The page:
RALEIGH, N.C. (WNCN) — The BA.5 version of omicron is now the dominant COVID-19 variant in North Carolina.

The weekly update Wednesday from the state Department of Health and Human Services showed an 8 percent jump in hospital admissions over the past week and more than 1,000 people hospitalized for the first time since March.

NCDHHS also reported a slight increase in the amount of COVID found in wastewater and a relatively flat new case count.

For the second straight week, North Carolina hospitals admitted more patients than they had in any week since February, with 971 checking in between July 3-9. That came after 895 were admitted during the previous week.

The running count of hospitalized patients topped 1,000 for the first time in four months, with that total climbing to 1,008 on July 7 — the most since there were 1,013 on March 9.

Doctors have been watching the BA.5 subvariant, which they have described as being easier to catch and transmit, with a mutation to its spike protein that helps it elude antibodies.

NCDHHS says 37 percent of the samples sequenced between June 19-July 2 were BA.5 — a fraction of a percentage point more than the BA.2.12.1 subvariant.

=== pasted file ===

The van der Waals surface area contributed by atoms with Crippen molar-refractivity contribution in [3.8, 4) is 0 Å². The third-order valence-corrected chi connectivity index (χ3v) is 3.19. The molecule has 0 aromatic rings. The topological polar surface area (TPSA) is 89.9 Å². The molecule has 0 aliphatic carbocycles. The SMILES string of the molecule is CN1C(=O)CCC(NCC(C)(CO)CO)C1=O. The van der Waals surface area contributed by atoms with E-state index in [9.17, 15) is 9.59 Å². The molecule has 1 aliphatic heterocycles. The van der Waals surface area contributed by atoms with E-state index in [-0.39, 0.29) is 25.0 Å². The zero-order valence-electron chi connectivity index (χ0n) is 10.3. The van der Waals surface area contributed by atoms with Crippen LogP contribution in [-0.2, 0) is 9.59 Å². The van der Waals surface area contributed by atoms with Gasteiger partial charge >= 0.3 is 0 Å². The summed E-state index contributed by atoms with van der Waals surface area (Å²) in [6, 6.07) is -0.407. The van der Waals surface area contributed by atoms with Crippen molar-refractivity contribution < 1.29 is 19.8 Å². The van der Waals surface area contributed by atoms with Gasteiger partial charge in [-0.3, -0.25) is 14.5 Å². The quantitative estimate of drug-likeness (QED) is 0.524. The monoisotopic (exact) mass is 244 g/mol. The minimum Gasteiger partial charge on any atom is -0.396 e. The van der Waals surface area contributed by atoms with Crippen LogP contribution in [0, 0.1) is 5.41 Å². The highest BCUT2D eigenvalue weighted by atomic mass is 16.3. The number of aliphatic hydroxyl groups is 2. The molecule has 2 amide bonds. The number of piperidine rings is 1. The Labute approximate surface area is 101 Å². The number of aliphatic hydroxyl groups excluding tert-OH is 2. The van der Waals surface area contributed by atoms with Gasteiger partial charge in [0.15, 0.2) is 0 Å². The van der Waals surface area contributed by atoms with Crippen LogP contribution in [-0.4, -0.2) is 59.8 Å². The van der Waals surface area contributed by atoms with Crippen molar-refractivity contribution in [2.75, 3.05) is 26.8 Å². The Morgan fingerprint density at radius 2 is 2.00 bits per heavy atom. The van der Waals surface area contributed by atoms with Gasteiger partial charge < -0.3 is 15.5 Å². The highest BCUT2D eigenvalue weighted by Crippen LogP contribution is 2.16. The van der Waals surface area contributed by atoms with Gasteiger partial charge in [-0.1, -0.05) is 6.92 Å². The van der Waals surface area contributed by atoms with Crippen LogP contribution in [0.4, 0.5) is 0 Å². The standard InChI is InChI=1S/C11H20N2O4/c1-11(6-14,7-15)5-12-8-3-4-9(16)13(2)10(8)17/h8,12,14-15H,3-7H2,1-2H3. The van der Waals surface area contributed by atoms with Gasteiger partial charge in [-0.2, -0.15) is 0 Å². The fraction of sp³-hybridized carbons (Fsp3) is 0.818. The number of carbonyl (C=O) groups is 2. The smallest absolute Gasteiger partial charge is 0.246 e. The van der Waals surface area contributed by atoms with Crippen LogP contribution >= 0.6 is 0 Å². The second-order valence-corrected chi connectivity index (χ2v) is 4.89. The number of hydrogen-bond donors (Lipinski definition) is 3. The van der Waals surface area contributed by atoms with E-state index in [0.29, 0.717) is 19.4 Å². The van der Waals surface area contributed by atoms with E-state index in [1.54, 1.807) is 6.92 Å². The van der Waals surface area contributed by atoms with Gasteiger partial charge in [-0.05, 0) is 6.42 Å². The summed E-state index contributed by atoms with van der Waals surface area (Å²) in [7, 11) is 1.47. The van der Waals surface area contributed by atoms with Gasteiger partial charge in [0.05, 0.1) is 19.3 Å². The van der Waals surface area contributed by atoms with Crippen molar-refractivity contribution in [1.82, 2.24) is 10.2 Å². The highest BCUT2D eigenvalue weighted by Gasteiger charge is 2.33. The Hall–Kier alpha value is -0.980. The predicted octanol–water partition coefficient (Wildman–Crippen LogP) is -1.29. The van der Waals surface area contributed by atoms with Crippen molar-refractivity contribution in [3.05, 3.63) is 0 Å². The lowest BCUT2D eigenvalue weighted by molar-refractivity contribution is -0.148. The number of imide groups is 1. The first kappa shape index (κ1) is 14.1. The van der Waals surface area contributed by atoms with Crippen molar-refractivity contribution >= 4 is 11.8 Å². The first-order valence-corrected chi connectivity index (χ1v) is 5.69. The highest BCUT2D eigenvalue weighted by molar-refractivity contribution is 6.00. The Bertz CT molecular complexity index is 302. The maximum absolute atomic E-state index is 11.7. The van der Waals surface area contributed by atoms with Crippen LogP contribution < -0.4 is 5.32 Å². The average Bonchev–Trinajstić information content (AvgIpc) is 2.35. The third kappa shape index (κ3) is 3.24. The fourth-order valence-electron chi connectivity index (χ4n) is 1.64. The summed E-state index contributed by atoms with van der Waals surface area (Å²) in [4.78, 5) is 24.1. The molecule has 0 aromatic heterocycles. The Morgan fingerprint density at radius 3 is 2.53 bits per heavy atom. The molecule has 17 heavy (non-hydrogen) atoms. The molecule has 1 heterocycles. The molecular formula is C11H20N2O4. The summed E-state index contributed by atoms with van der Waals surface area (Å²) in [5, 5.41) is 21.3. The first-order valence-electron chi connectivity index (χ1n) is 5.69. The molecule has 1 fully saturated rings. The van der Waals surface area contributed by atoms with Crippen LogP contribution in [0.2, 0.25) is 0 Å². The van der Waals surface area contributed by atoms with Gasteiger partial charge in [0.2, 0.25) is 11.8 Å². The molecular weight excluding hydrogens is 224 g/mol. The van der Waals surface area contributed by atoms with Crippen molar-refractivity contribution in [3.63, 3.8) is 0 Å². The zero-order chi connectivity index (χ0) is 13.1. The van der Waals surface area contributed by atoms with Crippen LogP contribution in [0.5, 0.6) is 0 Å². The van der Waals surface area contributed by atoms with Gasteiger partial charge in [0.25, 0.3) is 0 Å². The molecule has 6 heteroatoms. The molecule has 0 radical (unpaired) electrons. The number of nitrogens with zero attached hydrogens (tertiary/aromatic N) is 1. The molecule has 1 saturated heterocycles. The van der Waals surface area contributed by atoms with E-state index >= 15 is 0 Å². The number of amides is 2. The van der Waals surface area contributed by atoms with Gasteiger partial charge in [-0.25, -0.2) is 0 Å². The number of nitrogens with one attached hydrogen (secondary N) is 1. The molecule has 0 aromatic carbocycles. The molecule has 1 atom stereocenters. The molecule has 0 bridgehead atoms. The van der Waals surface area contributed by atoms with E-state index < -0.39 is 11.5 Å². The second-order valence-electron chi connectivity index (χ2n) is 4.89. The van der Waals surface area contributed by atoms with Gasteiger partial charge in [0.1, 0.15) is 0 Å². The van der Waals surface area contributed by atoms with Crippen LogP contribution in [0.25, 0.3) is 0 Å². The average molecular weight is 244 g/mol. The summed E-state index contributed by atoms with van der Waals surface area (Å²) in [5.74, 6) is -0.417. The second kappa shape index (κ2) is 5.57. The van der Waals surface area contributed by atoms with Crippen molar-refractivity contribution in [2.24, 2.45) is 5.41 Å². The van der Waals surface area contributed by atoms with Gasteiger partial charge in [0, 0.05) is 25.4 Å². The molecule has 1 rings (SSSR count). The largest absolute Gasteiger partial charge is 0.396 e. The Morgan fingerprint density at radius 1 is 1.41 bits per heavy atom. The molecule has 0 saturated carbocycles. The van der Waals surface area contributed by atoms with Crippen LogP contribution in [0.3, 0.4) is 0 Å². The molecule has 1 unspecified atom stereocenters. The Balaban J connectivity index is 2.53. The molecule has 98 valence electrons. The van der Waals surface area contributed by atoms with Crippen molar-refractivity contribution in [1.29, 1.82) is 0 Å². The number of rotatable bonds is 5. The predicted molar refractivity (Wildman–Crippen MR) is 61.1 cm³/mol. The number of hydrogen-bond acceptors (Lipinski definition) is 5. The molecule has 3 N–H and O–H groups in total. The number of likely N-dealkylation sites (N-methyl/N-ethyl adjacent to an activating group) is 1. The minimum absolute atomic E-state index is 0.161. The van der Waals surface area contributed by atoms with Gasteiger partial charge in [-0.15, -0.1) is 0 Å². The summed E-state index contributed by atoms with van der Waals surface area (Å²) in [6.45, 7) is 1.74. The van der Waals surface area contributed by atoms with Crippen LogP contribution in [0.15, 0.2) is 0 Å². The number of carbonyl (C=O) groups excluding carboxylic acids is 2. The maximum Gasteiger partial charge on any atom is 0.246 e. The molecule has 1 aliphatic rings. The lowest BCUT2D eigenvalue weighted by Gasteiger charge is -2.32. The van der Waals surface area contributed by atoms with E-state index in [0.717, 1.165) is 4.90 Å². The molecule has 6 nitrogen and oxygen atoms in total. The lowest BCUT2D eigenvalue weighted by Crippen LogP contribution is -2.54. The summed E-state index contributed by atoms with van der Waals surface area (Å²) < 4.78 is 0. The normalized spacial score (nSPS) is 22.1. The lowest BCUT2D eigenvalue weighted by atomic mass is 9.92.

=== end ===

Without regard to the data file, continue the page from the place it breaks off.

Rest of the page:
Most of the other measures held relatively steady: NCDHHS reported about 25,000 new cases for the second consecutive week, a drop of 511 from the previous week.

But nearly a quarter of those cases — 5,648 of them, the highest single-day count in a month — came in on July 5. 

Case totals are likely undercounts because at-home testing — which is not reported to public health agencies — has become more prevalent.

And 5.5 percent of visits to emergency rooms last week were because of COVID-like symptoms, the same rate that was reported last week.

The death total climbed to 25,3945 after the state added 138 deaths over the past week.

VACCINE DOSE COUNT

(Since July 6)

8,326 first doses

3,983 second doses

254 single-shot J&J doses

19,051 booster doses

31,614 total doses


CBS 17’s Joedy McCreary has been tracking COVID-19 figures since March 2020, compiling data from federal, state, and local sources to deliver a clear snapshot of what the coronavirus situation looks like now and what it could look like in the future.